Search Images Maps Play YouTube News Gmail Drive More »
Sign in
Books Books
" And wisdom at one entrance quite shut out. So much the rather thou, celestial Light, Shine inward, and the mind through all her powers Irradiate ; there plant eyes, all mist from thence Purge and disperse, that I may see and tell Of things invisible to... "
Paradiso perduto di Milton - Page 132
by John Milton - 1852
Full view - About this book

Lessons in Elocution: Or, a Selection of Pieces in Prose and Verse for the ...

William Scott - Elocution - 1823 - 372 pages
...out. So much the rather, thou, celestial light, Shine inward, and the mind, through all her powers, Irradiate ; there plant eyes ; all mist from thence,...see and tell Of things invisible to mortal sight. II. — L' 'Allegro, or the Merry Man. HENCE, loathed Melancholy ! Of Cerberus and blackest midnight...
Full view - About this book

Rosemay Lodge, Or, Domestic Vicissitudes

Conduct of life - 1820 - 112 pages
...sky, and prays in the words of Milton— " So much the rather, thou celestial light, Shine inward ; there plant eyes ; all mist from thence Purge and...see and tell Of things invisible to mortal sight." Mrs. Somerville, lost in these reflections, did not observe that Geraldine was beckoning her to come...
Full view - About this book

True happiness found only in the Christian life: letters

Andrew Reid (of London.) - 1824
...shut out. So much the rather thou, celestial light, Shine inward, and the mind through all her powers Irradiate ; there plant eyes, all mist from thence...see and tell Of things invisible to mortal sight. — MILTON. Edinburgh, 14tft May, 1821. To live by faith is the life of a Christian. The men of the...
Full view - About this book

The Poetical Works of John Milton: With Notes of Various Authors ..., Volume 1

John Milton - 1824
...out. 50 So much the rather thou, celestial Light, Shine inward, and the mind through all her powers Irradiate, there plant eyes, all mist from thence...see and tell Of things invisible to mortal sight. 55 Now had th j almighty Father from above, read the most excellent Homer, bemoaning the same misfortune,...
Full view - About this book

Select British Poets, Or, New Elegant Extracts from Chaucer to the Present ...

William Hazlitt - English poetry - 1824 - 822 pages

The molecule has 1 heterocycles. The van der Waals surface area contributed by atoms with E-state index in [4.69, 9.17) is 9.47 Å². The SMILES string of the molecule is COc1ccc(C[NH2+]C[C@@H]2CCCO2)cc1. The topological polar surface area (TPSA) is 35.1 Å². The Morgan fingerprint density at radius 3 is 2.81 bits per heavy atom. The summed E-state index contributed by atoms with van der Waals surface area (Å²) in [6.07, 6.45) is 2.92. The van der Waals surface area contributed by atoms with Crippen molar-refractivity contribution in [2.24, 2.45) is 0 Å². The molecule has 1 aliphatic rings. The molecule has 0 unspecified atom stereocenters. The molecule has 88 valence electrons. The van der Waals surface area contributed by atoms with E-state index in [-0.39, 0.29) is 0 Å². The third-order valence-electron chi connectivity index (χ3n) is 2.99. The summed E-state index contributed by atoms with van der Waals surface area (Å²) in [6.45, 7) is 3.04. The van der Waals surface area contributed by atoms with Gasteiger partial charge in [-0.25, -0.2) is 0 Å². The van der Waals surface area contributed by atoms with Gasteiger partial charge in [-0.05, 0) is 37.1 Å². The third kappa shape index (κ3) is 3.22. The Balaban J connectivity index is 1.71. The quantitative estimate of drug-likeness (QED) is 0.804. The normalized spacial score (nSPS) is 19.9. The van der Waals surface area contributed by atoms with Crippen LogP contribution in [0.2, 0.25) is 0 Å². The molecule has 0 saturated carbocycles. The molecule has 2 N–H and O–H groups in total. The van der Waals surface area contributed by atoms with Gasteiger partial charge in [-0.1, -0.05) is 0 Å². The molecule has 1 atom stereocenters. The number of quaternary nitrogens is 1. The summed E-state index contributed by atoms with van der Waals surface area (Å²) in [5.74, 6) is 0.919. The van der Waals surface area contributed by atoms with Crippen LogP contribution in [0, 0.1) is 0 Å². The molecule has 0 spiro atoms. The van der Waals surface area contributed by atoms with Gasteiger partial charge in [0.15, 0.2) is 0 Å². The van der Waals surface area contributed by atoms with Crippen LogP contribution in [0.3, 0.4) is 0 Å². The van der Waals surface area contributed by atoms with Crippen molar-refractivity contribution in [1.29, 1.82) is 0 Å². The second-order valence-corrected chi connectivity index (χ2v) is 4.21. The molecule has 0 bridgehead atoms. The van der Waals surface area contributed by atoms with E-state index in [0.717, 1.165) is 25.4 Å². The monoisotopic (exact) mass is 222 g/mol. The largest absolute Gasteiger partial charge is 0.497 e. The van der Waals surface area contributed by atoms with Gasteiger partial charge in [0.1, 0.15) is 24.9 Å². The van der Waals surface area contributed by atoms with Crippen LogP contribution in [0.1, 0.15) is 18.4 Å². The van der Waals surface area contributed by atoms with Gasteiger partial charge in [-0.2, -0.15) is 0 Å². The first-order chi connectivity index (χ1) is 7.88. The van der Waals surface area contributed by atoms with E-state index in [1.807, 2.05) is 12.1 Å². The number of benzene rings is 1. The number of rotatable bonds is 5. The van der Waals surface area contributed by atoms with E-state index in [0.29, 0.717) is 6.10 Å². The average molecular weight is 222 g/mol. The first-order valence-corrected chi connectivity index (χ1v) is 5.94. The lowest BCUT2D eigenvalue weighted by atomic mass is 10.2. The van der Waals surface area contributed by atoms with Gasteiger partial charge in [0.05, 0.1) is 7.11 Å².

...shut out. So much the rather thou, celestial Light, Shine inward, and the mind through all her powers banks which fragrant breezes fill, Or SATAN'S JOURNEY TO EARTH. Thus they in Heav'n, above the starry sphere, Their happy hours in joy and...
Full view - About this book

The Westminster Review, Volume 162

1904
...himself: " So much the rather thou, celestial Light! Shine inward, and the mind through all her powers Irradiate; there plant eyes ; all mist from thence...see and tell Of things invisible to mortal sight." Herr Haeckel also has to look at things invisible, but a microscope too well suffices him; and he proses...
Full view - About this book

Paradise Lost: A Poem in Twelve Books

John Milton - Bible - 1826 - 294 pages
...universal blank Of natures works, to me expunged and rased, And wisdom at one entrance quite shut out. 50 So much the rather thou, celestial Light, Shine inward,...see and tell Of things invisible to mortal sight. 65 Now had the Almighty Father from above, From the pure empyrean where lie aits High throned above...
Full view - About this book

The Monthly Repository of Theology and General Literature, Volume 21

Liberalism (Religion) - 1826
...shut out ! So much the rather Mou, celestial light, Shine inward, and the mind thro' all her powers Irradiate — there plant eyes— all mist from thence...see and tell .Of things invisible to mortal sight '. After this interesting account which Milton imparts of bis own blindness in prose and in poetry,...
Full view - About this book

Laconics: Or Instructive Miscellanies, Selected from the Best Authors ...

A general reader - Aphorisms and apothegms - 1827 - 188 pages
...shut out. So much the rather tbou, celestial Light, Shine inward, and the mind through all her powers Irradiate; there plant eyes, all mist from -thence...see and tell Of things invisible to mortal sight. — Milton. CROMWELL. AGE OF, CHARACTERIZED. When Cromwell fought for po w'r, and while he reign 'd...
Full view - About this book

Exercises in Reading and Recitation

Jonathan Barber - Readers, American - 1828 - 251 pages
...shut out. So much the rather thou, celestial Lij>ht, Shine inward, and the Mind through all her powers Irradiate, there plant eyes, all mist from thence...see and tell Of things invisible to mortal sight. LUCY. WORDSWORTH. Three years she grew in sun and shower, Then nature said, "a lovelier flower On earth...
Full view - About this book




  1. My library
  2. Help
  3. Advanced Book Search
  4. Download EPUB
  5. Download PDF